How to tie balloons

March is Women’s History Month (in the US)

These are some of the women who have made a difference in my life.

Auntie Jo with my uncle on what I can only assume is my uncle’s birthday. This was shortly after they were married. Unfortunately, I cannot find my favourite photograph of Auntie Jo and I, taken at their wedding, in which she looks EVEN MORE radiant, if you can believe that.

When I asked my Auntie Jo how she’d met my uncle, she said “I had just started teaching [in the tiny Saskatchewan hamlet my mum’s family is from], and was living at the nurses’ residence, when your uncle came up and told me that he and a bunch of his buddies had been down at the shop flipping coins over who got to take me out on a date.”

“And that WORKED?”

“Well, no. But he kept bugging me, and eventually I gave in.”

Auntie Jo is, without a doubt, the nicest, kindest, most giving woman I know. She can do ANYTHING. And she’s willing to *try* anything. She has a quiet, gentle way. The only time I have *ever* heard her raise her voice is when my other uncle tossed a firecracker at her, and that was only a couple of years ago.

I was about six when Auntie Jo started dating my uncle. She was (and still is) amazing. To six-year-old me, she was one of the smartest women I had ever seen. She has this gap between her two front teeth, and when I asked her about it (as six-year-olds are wont to do), she said “oh, this is for tying balloons”. She proceeded to find a balloon, blow it up, and use the gap between her teeth to hold the blowy-inny-bit so she could grab it and tie it.

You could have picked my jaw up off the floor. I wish I had a picture of my face at that moment. That was, hands down, the most amazing thing I had ever seen in my life.

Auntie Jo was a kindergarten teacher, and she could make anything out of anything. I remember sitting at Nama’s kitchen table with her, making pictures and doing crafts. I was seven when she and my uncle married, and I was their flower girl. The priest was kind of snotty about their even having a flower girl, but Auntie Jo and my uncle insisted that if I couldn’t walk down the aisle ahead of her, they wouldn’t get married in that church. I took that job SO SERIOUSLY. I’m not even kidding. The only wedding pictures they have with me smiling are the two they took with me sitting on their lap after the service was over.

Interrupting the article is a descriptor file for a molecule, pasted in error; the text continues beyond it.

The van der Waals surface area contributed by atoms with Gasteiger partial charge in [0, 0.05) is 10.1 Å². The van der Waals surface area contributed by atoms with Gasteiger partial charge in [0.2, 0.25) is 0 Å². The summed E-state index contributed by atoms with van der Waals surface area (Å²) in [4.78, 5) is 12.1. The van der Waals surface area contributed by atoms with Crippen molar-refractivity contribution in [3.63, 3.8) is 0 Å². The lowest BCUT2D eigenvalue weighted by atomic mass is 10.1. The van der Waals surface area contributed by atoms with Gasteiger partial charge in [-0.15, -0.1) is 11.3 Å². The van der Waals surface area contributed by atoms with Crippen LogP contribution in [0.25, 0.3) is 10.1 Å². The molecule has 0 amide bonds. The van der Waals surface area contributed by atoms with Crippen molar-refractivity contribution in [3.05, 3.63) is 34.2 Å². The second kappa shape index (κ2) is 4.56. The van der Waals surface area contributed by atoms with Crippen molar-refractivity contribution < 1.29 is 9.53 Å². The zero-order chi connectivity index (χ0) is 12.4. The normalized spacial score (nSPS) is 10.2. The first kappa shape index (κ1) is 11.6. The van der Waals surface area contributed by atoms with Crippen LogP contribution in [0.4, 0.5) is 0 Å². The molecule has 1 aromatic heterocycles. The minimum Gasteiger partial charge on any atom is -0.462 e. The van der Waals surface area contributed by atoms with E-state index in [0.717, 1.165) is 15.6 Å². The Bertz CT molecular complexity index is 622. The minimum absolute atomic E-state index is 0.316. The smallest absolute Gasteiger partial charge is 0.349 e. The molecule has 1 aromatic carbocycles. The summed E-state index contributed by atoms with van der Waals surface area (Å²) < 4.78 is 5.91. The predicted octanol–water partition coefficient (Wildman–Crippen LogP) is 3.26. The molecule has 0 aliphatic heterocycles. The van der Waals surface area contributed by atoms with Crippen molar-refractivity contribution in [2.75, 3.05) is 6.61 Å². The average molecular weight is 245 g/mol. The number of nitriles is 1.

Later, when she was expecting my cousin, she put my hand on her belly, and I felt a baby kick for the first time. Talk about magic. When he was born, I was old enough to help change his diapers (he peed on me) and bathe him (he peed on me) and take him swimming at the pool (he peed on me) and read him bedtime stories (he would have peed on me, I’m sure). I never felt more confident, more *able* than when I was with Auntie Jo.

I was a terrible teenager, and when I did things that were really shitty (like leaving a huge mess in Grandpa’s house for the home care ladies to clean up), Auntie Jo sat me down and ‘had a talk’. I never, ever felt worse about anything I had done than when I had to have a talk with her. My mother could have screamed at me for hours. My father could have stormed off in disgust, and I wouldn’t have blinked. But when Auntie Jo said “I’m disappointed in you, Jillian”, I was *devastated*.

When I had The Captain, I realized that it was Auntie Jo’s voice in my head reminding me how to change a diaper, how to burp the kid, not to freak out when he cried (although he really didn’t cry very often), how to be patient, how to let him be sometimes…my own mum was never comfortable with babies and toddlers – her favourite was about 9-16 (which, in my opinion, is weird). I think the world of this woman. She has, pretty much single-handedly, made that branch of our family one hundred percent more awesomer. When I see the way my uncle (of whom I also think the world) looks at her the way he did the first time he introduced her to me when I was six, my heart completely explodes.





i make squee noises when you tell me stuff.

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